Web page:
Moving static class to another folder leads to errors

Hello all,

I want to build my game, to start profiling as a standalone game, but I am getting this error:
image

I found here an Q&A, that I need to move all scripts, which are using UnityEditor to the Editor folder. So I did.

image

But there is a problem with one particular script, where I have a lot on helper methods, therefore I will not paste here the whole script. The Script is static:

using Object = UnityEngine.Object;
using System.Collections;
using UnityEditor;
using UnityEngine;
using System.IO;
using System;

public static class HelperUtility
{
    public static void Meethod 1() {}
    public static void Meethod 2() {}
    public static void Meethod 3() {}
}

After I have moved this script to the Editor folder, I immediately got errors even before starting the game. For example:

  • Assets\Scripts\Player\PickupManager.cs(156,36): error CS0103: The name ‘HelperUtility’ does not exist in the current context
  • Assets\Scripts\ProcAnim\ProceduralAnimations.cs(113,42): error CS1061: ‘Transform’ does not contain a definition for ‘HelperUtility’ and no accessible extension method ‘HelperUtility’ accepting a first argument of type ‘Transform’ could be found (are you missing a using directive or an assembly reference?)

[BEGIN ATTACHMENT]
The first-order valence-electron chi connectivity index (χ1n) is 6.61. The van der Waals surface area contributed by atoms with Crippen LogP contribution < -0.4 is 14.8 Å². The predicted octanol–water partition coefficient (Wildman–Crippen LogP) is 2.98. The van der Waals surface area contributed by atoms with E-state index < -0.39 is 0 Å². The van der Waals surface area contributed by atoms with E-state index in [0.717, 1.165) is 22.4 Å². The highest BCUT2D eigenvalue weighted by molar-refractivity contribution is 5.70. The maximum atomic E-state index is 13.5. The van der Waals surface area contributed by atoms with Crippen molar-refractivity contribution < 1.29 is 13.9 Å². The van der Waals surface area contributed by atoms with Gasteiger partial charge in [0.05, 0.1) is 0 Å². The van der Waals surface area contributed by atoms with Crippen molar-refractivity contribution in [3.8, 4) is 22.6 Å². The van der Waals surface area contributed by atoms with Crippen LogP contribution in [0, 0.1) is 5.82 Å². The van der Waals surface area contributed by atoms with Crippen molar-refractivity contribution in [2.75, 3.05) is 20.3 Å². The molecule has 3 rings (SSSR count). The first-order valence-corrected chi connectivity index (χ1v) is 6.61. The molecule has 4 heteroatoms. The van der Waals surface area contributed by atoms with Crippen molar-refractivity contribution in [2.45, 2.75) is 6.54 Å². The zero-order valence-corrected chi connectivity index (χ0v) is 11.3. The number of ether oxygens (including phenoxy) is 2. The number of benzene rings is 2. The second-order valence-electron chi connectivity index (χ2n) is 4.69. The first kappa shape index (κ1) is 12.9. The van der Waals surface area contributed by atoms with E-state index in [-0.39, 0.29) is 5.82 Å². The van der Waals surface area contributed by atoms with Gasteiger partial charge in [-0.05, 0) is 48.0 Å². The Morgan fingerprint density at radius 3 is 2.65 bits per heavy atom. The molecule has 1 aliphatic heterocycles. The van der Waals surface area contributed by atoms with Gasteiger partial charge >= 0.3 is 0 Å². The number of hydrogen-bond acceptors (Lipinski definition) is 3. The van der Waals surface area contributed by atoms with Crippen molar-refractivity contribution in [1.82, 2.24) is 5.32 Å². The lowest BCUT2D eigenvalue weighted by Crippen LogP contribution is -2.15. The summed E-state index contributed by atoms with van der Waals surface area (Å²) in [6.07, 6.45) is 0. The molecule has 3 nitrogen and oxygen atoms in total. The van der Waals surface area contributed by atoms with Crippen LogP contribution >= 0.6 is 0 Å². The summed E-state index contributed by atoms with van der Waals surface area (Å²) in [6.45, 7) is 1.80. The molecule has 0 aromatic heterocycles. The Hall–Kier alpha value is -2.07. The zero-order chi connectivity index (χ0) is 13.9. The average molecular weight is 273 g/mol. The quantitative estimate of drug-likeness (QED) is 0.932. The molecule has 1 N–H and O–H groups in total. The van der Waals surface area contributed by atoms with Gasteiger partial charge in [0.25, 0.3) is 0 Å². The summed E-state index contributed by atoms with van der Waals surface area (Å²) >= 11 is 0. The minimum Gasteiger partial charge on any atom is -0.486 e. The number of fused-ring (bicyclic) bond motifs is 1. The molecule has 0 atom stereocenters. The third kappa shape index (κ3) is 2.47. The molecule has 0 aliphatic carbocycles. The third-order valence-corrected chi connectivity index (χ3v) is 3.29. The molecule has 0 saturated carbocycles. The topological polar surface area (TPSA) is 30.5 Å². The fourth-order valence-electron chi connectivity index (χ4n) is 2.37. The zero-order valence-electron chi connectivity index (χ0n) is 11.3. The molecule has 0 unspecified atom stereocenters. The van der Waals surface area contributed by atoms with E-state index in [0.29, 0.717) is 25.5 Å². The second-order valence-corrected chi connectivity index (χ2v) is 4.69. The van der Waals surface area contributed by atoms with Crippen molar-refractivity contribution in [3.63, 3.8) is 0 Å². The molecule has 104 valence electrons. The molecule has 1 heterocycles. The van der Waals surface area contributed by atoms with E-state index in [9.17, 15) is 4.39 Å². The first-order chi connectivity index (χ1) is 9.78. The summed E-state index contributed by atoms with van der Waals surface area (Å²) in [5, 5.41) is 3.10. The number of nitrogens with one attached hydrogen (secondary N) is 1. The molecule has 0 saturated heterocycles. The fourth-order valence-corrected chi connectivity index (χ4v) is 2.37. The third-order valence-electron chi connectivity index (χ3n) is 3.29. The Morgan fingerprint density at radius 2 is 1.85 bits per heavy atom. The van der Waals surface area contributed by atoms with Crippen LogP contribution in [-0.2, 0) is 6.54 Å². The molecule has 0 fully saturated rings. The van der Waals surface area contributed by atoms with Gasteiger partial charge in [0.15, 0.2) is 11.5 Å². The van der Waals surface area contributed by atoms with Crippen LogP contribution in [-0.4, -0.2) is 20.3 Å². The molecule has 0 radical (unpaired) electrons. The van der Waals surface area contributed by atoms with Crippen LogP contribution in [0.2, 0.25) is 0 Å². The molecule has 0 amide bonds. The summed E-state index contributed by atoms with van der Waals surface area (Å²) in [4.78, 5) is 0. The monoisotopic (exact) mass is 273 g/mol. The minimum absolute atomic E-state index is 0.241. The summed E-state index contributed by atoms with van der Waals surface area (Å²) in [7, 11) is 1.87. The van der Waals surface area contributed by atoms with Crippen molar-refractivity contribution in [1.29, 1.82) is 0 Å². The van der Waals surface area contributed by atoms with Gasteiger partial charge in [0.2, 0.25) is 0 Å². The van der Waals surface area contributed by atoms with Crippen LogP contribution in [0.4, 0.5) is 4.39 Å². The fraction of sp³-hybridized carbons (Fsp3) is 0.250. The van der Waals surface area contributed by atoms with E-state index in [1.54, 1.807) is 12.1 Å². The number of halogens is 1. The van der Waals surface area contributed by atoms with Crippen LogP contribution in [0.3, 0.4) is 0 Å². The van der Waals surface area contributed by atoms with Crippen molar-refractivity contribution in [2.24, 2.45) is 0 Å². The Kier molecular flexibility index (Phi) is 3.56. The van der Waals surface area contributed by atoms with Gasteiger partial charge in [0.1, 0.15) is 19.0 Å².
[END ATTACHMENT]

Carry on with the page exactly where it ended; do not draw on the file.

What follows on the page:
Assets\Scripts\Quests\Quest2.cs(58,28): error CS0103: The name ‘HelperUtility’ does not exist in the current context

I don’t understand, why moving this script causes these errors? I guess there is something I don’t understand? How can use the script from the Editor folder?

Thank you
Huxi

Folders with the name “Editor” have a special treatment , everything in them gets stripped from the build since (as the name suggests) they are available only in the Editor , see this for more info.

If you have scripts that are only accessible in the editor ex : EditorWindows , custom drawers , AssetImporters , etc …) then it’s safe to put them in an Editor folder.

If you have scripts that are shared between editor and runtime , then put them in non-Editor folder since then they will be accessible by both.

And if you really need to have editor stuff inside runtime code (for example , do some Editor stuff in OnValidate) then you can use C# preprocessor directives.

using Object = UnityEngine.Object;
using System.Collections;
#if UNITY_EDITOR
using UnityEditor;
#endif
using UnityEngine;
using System.IO;
using System;

public static class HelperUtility
{
    public static void Meethod 1() 
{
      #if UNITY_EDITOR
           AssetDatabase.Refresh(); // example of clear use of "editor-only" classes
      #endif
}
    public static void Meethod 2() {}
    public static void Meethod 3() {}
}

in the example above , the code between #if UNITY_EDITOR and #endif will only be considered if you’re in the editor , else that chunk of code will pretty much be ignored during builds